Fine dining in Kuala Lumpur? You bet. We previously visited Nadodi for its first anniversary a year ago, and last month, we made our way to the Malaysian capital again for the sole purpose of eating at the restaurant. After all, the founders describe their food as “engaging nomadic cuisine”, and being nomads ourselves, we could hardly resist.
Nadodi’s founders comprise of three South Indians: Head Chef Sricharan Venkatesh, Brand Director Kartik Kumar, and Akshar Chalwadi, who heads the beverage programme. The first two boasts long stints at that other progressive Indian restaurant in Bangkok (yes, we’re talking about Gaggan), but Akshar isn’t too shabby himself – he was once named India’s most promising bartender by Bacardi in 2011g. And having spent the early years of their culinary careers outside their hometowns in places like Mumbai, Kolkata, and Delhi, these guys know a thing or two about the ever-evolving cooking of nomadic cultures.
As Gaggan shuttered its doors in August, Nadodi might be the contemporary Indian successor that the world needs. Only now, you can forget the chicken tikka masala or naan. Their focus is on South Indian cuisine, drawing influence particularly from the regions of Tamil Nadu, Kerala, and Sri Lanka. Open for dinner six nights a week, tasting menus run from 9-Miles (MYR430++) to an 11-Mile Journey (MYR490++). But for any first-timer, we say the latter is the one to go for. Wine pairing is also available at RM per person, but we go for the Liquid Degustation (MYR260++) instead to experience the synergy of the food and drinks.
You’re looking at time-worn flavours with new age cooking flavours. A trio of snacks to start the journey: a delicate rose pink sphere that contains a short of cardamom-infused jaggery water, reminiscent of the traditional Indian beverage pannagam; a nasi lemak ‘burger’ with meringue buns sandwiching a sweet sambal hijau paste; and an excellent Chettinad-inspired mushroom shortcrust tart made with local button and splitgill mushrooms that’ve been cooked with stone algae and masala spices.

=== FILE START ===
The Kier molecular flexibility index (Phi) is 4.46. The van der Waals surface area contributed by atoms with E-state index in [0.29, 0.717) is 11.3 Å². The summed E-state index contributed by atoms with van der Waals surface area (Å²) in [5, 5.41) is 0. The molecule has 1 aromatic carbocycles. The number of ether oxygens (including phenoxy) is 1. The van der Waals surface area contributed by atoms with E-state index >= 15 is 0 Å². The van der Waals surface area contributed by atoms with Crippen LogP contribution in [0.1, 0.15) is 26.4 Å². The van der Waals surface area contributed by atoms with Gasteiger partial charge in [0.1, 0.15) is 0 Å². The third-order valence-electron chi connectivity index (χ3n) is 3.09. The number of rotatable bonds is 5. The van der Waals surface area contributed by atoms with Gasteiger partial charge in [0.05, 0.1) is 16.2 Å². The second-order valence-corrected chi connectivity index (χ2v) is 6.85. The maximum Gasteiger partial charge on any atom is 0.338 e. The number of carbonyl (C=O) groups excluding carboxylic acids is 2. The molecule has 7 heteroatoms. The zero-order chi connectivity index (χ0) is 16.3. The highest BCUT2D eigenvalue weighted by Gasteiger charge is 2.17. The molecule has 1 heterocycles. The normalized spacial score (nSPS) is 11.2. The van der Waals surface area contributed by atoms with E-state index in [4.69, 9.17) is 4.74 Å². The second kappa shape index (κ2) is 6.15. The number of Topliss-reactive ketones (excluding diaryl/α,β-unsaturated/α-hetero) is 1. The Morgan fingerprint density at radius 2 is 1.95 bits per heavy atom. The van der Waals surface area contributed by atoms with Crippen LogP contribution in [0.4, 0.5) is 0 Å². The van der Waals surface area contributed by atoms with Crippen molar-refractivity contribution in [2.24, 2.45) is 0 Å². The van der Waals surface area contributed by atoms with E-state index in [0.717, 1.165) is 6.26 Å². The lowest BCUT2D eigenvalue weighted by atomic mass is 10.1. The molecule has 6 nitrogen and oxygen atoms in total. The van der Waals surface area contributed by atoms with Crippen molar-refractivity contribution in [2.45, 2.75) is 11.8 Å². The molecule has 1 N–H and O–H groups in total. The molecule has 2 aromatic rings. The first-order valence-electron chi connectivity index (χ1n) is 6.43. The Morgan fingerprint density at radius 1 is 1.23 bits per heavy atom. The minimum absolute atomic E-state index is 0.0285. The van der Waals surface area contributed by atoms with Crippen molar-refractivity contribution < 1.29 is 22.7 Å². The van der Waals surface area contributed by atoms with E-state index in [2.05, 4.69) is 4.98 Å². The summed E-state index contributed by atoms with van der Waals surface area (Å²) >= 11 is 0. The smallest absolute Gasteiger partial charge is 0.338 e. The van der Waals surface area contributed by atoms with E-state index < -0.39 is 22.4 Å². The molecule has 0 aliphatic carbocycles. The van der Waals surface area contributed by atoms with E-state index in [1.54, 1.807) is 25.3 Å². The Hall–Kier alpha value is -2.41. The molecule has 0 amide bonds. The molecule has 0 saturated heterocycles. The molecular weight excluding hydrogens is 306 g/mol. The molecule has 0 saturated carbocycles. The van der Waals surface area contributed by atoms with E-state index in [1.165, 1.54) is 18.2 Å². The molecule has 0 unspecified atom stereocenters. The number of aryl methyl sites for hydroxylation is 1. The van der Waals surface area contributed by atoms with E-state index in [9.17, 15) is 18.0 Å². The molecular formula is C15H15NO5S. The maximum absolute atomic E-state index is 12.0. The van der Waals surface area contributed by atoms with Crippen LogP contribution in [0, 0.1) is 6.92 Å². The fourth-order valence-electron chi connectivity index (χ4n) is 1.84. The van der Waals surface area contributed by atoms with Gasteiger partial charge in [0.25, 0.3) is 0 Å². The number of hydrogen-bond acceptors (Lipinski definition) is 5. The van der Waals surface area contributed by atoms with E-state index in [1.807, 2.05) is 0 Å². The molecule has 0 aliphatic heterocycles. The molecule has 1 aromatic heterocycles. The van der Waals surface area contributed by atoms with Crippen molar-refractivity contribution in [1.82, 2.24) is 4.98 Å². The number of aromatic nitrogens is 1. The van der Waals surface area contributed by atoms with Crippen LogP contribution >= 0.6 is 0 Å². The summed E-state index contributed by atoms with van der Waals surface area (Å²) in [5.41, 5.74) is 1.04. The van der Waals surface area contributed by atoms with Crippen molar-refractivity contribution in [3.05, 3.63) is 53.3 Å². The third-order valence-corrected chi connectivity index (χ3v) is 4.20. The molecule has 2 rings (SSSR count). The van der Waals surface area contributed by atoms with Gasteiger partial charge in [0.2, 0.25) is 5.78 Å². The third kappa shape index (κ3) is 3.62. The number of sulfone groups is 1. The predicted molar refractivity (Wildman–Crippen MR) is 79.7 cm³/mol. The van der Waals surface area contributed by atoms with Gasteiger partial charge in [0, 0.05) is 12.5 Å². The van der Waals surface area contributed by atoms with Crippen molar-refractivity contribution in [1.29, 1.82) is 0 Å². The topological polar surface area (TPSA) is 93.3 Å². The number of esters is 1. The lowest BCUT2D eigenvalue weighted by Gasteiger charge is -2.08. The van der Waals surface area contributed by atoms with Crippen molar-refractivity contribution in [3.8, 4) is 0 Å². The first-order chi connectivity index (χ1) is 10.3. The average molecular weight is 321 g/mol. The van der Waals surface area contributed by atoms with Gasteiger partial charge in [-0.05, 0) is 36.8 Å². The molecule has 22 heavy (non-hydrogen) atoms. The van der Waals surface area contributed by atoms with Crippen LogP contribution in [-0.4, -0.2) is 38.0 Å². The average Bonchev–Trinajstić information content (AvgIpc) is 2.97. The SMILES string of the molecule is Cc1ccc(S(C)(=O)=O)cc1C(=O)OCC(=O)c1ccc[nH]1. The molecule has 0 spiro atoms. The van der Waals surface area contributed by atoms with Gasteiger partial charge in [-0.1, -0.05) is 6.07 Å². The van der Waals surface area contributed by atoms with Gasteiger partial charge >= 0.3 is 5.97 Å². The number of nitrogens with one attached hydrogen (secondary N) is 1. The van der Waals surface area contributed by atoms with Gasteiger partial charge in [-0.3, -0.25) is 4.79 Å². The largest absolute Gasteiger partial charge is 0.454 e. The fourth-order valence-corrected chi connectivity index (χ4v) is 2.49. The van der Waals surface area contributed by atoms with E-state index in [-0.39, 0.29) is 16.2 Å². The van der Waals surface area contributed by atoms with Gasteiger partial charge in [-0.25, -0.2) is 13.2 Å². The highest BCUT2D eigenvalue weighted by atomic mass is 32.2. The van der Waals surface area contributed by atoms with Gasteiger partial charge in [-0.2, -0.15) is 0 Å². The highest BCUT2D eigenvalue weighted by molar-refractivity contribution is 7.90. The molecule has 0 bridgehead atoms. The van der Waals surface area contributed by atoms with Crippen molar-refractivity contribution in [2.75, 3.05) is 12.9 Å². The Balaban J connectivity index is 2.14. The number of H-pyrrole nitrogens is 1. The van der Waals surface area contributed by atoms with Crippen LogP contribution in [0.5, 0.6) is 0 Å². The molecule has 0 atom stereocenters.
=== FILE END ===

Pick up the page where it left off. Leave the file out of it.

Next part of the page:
We get a tantalising cycle of small dishes and cocktails. The Street Staple — Sricharan’s take on kalaki, a deep-fried egg street snack that’s now transformed into an egg shell of silky masala-infused egg mousse — is paired with Akshar’s mildly fishy Frozen Lake, a concoction of salmon-flavoured gin, fennel, and basil-infused vodka. Or Pickle Me, which showcases both Western and South Indian methods of pickling by way of an Alaskan King Crab-pickled daikon salad, and a pickled young jackfruit brioche sandwich accentuated with spices like fenugreek, cumin, and green chilli. The latter uses mustard oil, and it works wonderfully with the accompanying Passionfruit, a punchy tipple of turmeric-infused gin with ginger cordial and a tasty rim of salt, chilli flakes, and sugar — reminiscent of that cut fruit and sugar-chilli combo you’d find on the streets.
Somewhere along the line, you will arrive at the Humble Broth, something we think is Nadodi’s best dish. Based on the classic rasam, a piquant soup of tamarind, tomatoes, chilli pepper and cumin, this version takes things up a notch with heirloom picks from Cameron Highlands that are pressed by hand, slow-cooked, and combined with chive flowers, curry leaf oil, and an assortment of other spices. Naturally, Akshar is the kind of person who’d use the leftovers to make a Rasam cocktail: think rasam sous-vide with vodka combined with a cordial of lacto-fermented tomatoes for maximum flavour.
It’s the kind of comforting thing you need to close off your night. That is, until the actual dessert arrives. In true fine dining fashion, there’s a deconstructed-style bowl of stone algae and cinnamon ice cream presented on pistachio-chocolate soil and dried walnut sponge. Finished with a bittersweet Valrhona chocolate drizzle and sliced Morello cherries, it truly is Sweet, Spice & Everything Nice.
At this stage, it’s hardly about whether Nadodi will get a big award (think Michelin and 50 Best kind of big) behind their name. It’s just a matter of when.
Nadodi is located at 183 Jalan Yap Kwan Seng, Kuala Lumpur, Malaysia, p. +60 17 367 0200. Open Mon-Sat 6pm – 9.30pm. Closed Sun.